Wednesday, May 18, 2011

Compact flourescents promote national security, save money

    Friends and neighbors, if you aren't using the energy efficient Compact Flourescent (CFL) light bulbs, you ought to be.
    Anyone who knows me knows that I have little use for the global warming fanatics. I believe this whole global warming thing to be a giant hoax.
    With that said, some of the things the Gore-ites want are good public policy whether global warming is sound science or not. As a society, we ought to try to waste as little energy as possible. Money not wasted on energy can be spent elsewhere, and energy not wasted today will be available for future generations. Energy independence is a national security issue.
    My daughter, Lucy, is in the Energy Club at Della Davidson here in Oxford. The purpose of the club is to educate students about conserving energy, and to get them to help find ways for the school to conserve energy.
    Della recently held an Energy Fair. My daughter and two other students had a project featuring a wattage meter that measured the energy usage of both incandescent and CFL bulbs. With CFL bulbs, you get the same amount of light for about one-fifth the energy usage of an incandescent bulb. (I didn't want to spoil it for my daughter by pointing out that this was on the side of the package!).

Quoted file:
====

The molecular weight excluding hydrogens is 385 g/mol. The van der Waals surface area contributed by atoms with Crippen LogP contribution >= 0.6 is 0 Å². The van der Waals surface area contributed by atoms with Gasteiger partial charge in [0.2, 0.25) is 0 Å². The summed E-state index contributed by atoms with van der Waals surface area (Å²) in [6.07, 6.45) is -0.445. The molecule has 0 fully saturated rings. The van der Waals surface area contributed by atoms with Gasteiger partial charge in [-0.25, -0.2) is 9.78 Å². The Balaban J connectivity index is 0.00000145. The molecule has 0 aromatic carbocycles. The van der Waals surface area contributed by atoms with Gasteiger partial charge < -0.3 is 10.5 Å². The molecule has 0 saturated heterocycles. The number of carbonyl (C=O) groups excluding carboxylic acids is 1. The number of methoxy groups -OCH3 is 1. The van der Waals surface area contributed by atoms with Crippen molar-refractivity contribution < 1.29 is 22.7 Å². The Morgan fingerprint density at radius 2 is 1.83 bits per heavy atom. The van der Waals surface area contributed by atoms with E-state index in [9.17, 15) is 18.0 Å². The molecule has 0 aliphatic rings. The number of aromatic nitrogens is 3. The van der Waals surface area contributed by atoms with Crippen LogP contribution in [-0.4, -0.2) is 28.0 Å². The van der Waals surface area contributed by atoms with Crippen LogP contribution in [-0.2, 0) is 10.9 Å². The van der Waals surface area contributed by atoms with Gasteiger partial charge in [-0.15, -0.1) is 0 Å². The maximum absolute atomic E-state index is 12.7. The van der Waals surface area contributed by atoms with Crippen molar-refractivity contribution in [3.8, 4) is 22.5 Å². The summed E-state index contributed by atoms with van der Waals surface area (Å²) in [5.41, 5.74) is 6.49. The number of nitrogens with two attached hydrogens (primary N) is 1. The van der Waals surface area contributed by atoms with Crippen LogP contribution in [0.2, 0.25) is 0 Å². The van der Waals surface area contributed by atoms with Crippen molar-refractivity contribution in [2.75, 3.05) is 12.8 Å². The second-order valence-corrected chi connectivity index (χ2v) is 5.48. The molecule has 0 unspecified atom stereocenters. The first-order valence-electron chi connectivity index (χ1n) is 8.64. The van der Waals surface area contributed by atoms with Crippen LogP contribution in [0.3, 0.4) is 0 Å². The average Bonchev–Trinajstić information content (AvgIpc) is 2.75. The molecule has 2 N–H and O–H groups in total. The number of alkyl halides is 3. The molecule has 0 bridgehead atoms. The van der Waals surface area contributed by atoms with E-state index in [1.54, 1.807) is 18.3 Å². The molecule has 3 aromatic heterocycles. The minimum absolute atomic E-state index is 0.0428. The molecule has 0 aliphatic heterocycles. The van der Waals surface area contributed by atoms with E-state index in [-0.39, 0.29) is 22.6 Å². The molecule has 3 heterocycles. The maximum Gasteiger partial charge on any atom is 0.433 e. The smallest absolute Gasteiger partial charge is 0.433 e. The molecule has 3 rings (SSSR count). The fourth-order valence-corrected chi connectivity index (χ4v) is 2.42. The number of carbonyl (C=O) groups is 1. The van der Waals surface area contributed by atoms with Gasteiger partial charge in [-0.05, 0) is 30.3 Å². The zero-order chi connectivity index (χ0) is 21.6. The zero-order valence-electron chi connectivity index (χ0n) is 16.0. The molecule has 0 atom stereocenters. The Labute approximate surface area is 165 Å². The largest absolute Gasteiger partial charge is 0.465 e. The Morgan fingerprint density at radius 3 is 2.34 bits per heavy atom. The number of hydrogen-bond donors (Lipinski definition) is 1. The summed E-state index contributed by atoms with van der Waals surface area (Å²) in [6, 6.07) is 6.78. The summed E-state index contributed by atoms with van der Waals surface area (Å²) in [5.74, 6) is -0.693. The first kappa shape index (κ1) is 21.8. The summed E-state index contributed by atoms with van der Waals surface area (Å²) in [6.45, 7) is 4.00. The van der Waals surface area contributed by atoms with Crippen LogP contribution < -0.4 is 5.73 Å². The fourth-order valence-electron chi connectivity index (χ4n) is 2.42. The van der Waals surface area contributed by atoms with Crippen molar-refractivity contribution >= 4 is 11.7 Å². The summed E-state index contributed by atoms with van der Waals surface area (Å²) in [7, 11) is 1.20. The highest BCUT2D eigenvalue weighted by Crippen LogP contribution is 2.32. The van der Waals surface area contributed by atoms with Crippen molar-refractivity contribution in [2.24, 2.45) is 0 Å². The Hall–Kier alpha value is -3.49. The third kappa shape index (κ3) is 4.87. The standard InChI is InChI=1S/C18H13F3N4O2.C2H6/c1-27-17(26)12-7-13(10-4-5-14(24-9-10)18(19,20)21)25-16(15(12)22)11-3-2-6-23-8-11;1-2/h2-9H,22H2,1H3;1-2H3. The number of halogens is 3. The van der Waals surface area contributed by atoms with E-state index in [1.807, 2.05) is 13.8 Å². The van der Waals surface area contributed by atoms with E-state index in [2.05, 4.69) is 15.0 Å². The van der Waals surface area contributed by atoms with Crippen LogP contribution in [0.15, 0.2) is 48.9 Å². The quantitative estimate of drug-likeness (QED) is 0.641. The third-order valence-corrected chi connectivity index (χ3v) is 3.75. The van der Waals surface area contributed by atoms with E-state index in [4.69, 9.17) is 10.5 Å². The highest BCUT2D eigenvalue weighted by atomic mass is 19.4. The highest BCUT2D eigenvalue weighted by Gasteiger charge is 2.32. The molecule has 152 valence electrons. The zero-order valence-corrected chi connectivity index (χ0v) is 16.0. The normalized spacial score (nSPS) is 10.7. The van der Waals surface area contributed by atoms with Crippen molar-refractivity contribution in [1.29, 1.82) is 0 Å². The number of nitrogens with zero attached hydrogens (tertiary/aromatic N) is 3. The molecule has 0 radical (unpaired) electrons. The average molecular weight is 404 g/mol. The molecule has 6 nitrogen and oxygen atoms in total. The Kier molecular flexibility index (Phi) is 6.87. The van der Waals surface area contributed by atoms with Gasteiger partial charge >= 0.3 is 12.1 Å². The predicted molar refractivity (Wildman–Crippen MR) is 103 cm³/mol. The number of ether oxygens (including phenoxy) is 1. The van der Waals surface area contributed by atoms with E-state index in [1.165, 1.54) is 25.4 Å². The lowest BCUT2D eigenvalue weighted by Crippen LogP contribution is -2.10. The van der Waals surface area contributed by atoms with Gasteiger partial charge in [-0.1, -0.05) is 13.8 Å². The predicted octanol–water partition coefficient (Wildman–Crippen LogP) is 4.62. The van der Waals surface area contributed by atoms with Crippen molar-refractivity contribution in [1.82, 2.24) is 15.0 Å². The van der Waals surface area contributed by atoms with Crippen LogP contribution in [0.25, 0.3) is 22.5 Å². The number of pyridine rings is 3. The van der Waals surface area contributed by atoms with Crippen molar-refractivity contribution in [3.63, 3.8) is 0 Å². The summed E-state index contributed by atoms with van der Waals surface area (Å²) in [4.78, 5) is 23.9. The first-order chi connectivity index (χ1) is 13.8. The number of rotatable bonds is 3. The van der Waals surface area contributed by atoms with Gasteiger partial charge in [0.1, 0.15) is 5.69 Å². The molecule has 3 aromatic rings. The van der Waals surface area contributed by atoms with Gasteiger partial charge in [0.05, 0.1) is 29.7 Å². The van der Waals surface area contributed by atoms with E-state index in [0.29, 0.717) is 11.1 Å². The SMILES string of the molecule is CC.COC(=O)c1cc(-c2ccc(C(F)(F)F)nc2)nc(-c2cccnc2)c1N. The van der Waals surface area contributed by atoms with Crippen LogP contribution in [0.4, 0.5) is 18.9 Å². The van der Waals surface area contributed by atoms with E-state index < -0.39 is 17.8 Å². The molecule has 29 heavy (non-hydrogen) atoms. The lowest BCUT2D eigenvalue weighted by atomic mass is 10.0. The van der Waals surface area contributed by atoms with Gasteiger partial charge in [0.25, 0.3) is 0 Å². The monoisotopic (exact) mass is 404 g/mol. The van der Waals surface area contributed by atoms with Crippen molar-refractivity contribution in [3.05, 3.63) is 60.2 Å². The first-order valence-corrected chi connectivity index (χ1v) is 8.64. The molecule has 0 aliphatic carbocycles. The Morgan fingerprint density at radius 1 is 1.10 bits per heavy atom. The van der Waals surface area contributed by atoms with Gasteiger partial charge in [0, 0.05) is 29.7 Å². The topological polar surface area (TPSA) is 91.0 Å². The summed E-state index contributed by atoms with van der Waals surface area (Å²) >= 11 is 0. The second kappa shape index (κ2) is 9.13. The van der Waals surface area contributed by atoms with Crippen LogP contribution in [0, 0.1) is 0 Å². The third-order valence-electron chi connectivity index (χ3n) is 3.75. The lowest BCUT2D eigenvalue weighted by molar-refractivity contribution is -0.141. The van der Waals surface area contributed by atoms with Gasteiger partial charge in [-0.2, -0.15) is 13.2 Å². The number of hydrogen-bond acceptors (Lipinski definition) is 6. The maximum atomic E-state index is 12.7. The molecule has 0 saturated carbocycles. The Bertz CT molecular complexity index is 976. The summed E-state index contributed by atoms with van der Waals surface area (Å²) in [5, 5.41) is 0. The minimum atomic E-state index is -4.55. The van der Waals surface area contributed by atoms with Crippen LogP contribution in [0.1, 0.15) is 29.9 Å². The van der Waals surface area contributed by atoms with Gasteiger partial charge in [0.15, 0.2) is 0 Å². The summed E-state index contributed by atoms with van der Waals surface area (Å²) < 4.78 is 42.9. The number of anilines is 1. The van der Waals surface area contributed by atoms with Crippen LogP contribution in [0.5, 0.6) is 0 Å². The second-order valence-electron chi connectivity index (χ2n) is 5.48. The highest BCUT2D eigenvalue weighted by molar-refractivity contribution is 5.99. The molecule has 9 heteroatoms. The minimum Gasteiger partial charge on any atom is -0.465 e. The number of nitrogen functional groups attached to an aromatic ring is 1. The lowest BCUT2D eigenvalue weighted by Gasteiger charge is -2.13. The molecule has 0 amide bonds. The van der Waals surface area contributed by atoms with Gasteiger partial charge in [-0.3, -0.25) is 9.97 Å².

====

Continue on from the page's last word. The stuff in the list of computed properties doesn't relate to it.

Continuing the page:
My favorite thing about CFL bulbs is that you don't have to change them very often. Even if they didn't save money I would buy them just so I wouldn't have to spend so much time on ladders.
    Sometimes I'll talk to people who say they hate CFL bulbs because of the odd color they throw off. Well, the early bulbs did have a blue tint to them, but I really don't notice any difference in the newer bulbs. The only downside is that they do take a few minutes to brighten up completely, so I usually leave them burning instead of flipping them off every time I go out of a room for a few minutes.
    Starting Jan. 1, 2012, the federal government is banning 100 watt and higher incandescent light bulbs. Eventually all incandescent will be banned except for a few special purpose bulbs. I don't approve. It would be far more effective to simply tax incandescent to discourage their use. That way those who really want them can have them, while most people will be given an incentive to switch to the CFL's.
    Although an outright ban on incandescent is wrong, switching to CFL's is the right thing to do. We've been using them for years and have been mostly happy with them.
    One never knows whether or not to believe these statistics, but one factoid floating around out there is that if every home in America changed just one bulb to CFL, it would save the nation $600 million in energy costs annually. Since the average home has at least 30 active bulbs, we're talking about a national savings of $18 billion per year. That's a lot of money to just be throwing away!
    So switch to Compact Fluorescents today. You'll spend less time atop ladders. Your air conditioning bill will go down. Your electric bill will go down. And you'll have helped make America a more energy-independent nation.

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